What explains Delhi's love affair with the tulip? | Latest News Delhi - Hindustan Times
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What explains Delhi's love affair with the tulip?

Dec 01, 2023 09:03 PM IST

Every year, the city imports bulbs to fill some of its gardens and recently, the NDMC unveiled a storage facility for tulip bulbs at Lodhi Gardens

Tulips (Tulipa gesneriana L. ) are associated with the Netherlands and, since 1950, the annual tulip festival which takes place at Keukenhof, Amsterdam has been a huge draw.

The 13-day Tulip Festival has been organized by the New Delhi Municipal Council (NDMC) in Delhi's Shanti Path lawns to herald the spring season. (PTI) PREMIUM
The 13-day Tulip Festival has been organized by the New Delhi Municipal Council (NDMC) in Delhi's Shanti Path lawns to herald the spring season. (PTI)

But, India’s relationship with the flower goes back a few hundred years. Tulips arrived in India via the Mughals. Babur, the emperor who founded the Mughal Empire in the early 16th century, is believed to have brought it from Afghanistan to Kashmir. In the Baburnama, when he describes Kabul, he mentions 32 varieties of tulips. There are even records of Mughal paintings of tulips. One of the well-known paintings is of the red tulip from Kashmir by Mansur Naqqash in the 17th century.

India’s love affair with the tulip has continued into post-colonial times too. The tulip garden in Kashmir (Indira Gandhi Memorial Tulip Garden, formerly Siraj Bagh), planted in 2007, is the largest in Asia. Since 2008, it has hosted the annual tulip festival which attracts domestic and foreign tourists. India's Capital started its own tulip festival, but contemporary Delhi’s fascination with the flower goes back a few decades. Former first lady Usha Narayanan planted tulips in the Rashtrapati Bhavan Gardens in the 1990s when she was gifted tulip bulbs by a Dutch dignitary. By 2006, the garden had over 5,000 of these exotic blooms and by 2015 the garden had over 10,000 blooms. The tulips are planted annually and in 2022 there were 10,000 blooms of 11 varieties.

Tulips come in vibrant colours like white, red, pink, yellow, and orange, but not all have a fragrance. Several varieties of tulips cultivated in the Netherlands however, do. There is also categorisation made on the early, mid and late flowering varieties. There are six- and eight-petalled flowers as well as multi-petalled ones. There are plants that give a single bloom per bulb as well as multi-flowering or bouquet tulips per single bulb. It's a cornucopia when it comes to tulips.

The plant is native to central Asia and the Caucasus mountains. The cultivation of tulips began in Persia in the 10th century, and was introduced to Europe — the Dutch took the fascination with this flower to a whole other level. Tulips belong to the lily family and have a bulb similar to an onion. They bloom in the spring and the leaves die off leaving the bulb. In the wild, tulips reproduce from pollination and seeds. The seeds take between five to seven years to become a plant that blooms. Gardeners and growers, however, prefer the method of growing via fresh bulbs. Most of the commercially grown varieties are hybrids that propagate via bulbs. The bulbs are planted in the fall and flowers bloom in the spring. During their growing period, tulips require day temperatures of 20-26 degree Celsius and night temperatures of 5-12 degree Celsius.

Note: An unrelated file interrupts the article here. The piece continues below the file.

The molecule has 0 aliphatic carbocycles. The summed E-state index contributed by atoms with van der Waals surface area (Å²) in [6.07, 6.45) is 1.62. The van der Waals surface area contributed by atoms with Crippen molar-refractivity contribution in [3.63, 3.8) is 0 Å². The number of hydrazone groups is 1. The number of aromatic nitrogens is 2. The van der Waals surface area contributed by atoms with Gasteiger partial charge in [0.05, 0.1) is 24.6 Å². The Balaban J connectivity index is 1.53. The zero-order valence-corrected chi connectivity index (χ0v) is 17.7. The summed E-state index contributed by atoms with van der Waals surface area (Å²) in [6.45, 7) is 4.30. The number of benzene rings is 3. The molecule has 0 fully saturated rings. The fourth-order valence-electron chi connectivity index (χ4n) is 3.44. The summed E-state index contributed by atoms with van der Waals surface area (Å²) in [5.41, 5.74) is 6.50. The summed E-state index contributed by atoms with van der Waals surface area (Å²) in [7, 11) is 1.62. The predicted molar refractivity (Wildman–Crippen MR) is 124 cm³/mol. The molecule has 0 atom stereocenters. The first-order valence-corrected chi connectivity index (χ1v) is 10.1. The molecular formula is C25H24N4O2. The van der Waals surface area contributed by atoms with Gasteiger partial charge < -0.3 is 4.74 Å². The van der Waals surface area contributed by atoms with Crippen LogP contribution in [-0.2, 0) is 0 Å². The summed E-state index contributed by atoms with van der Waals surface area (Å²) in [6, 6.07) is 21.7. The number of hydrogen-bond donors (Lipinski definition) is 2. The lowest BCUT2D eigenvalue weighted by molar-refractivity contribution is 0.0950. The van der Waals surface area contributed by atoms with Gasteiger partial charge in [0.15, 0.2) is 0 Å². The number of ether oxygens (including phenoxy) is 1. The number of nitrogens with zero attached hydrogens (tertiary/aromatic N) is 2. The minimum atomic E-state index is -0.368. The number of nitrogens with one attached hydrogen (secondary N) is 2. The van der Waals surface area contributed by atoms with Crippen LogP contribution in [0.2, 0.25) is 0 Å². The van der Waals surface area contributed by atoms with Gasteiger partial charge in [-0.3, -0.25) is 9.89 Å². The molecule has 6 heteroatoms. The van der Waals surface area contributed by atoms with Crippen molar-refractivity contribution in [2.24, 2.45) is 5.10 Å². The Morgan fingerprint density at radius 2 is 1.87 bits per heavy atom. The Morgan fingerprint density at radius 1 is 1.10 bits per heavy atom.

India’s native species of tulips, the Tulipa stellata or Lady Tulip, is found in Himachal Pradesh, Uttarakhand and Jammu Kashmir. However, imported bulbs — such as the ones the New Delhi Municipal Council (NDMC) has bought each year since 2016 from the Netherlands for its annual tulip festival — are exotic species. They require specific criteria for cultivation: Areas with well-drained soils, cold winters and dry summers. These three states meet these conditions and thus also have orchards of exotic tulips where they are grown commercially.

The exotic species grow only for one season, and fresh bulbs are planted every year. Exotic species means the plant or animal is not native to the location. Exotic species undergo naturalisation if the conditions are found suitable. Tulips were exotic to the Netherlands too, however, they have naturalised over centuries. They are not invasive, in that they do not push out or threaten native species Since tulip plants find it difficult to survive when the climatic conditions are not suitable, they cannot turn invasive like say, lantana does. However, it is clear that the NMDC does prioritise this exotic species, planting it every season over other native flowering plants.

For the annual tulip festival hosted by the city in February, the NDMC imported over 124,000 tulip bulbs from the Netherlands. However, last month, the NDMC unveiled a storage facility for tulip bulbs at Lodhi Gardens. Over 54,000 bulbs were harvested from the Tulip Festival bloom and around 2,000 bulbs were kept at this storage facility. The remaining 52,000 were sent to Palampur in Himachal Pradesh for re-cultivation. Till the bulbs bloom, the council will continue to import tulip bulbs; it has already ordered 300,000 bulbs for the upcoming winter out of which 200,000 bulbs will be used in the New Delhi area while 100,000 bulbs will be handed over to the Delhi Development Authority according to news reports.

In Palampur, the CSIR (Council of Scientific and Industrial Research) Institute of the Himalayan Bioresource Technology (CSIR-IHBT) has been carrying out research into the domestication of ornamental plants like tulips in their farms and poly houses. These efforts seek to grow the bulbs indigenously to reduce imports if successful. Clearly, the fascination with tulips continues and the festivals will only get bigger every year.

Viola Rodrigues is a Goa-based paleoceanography scientist with a keen interest in plants and birds

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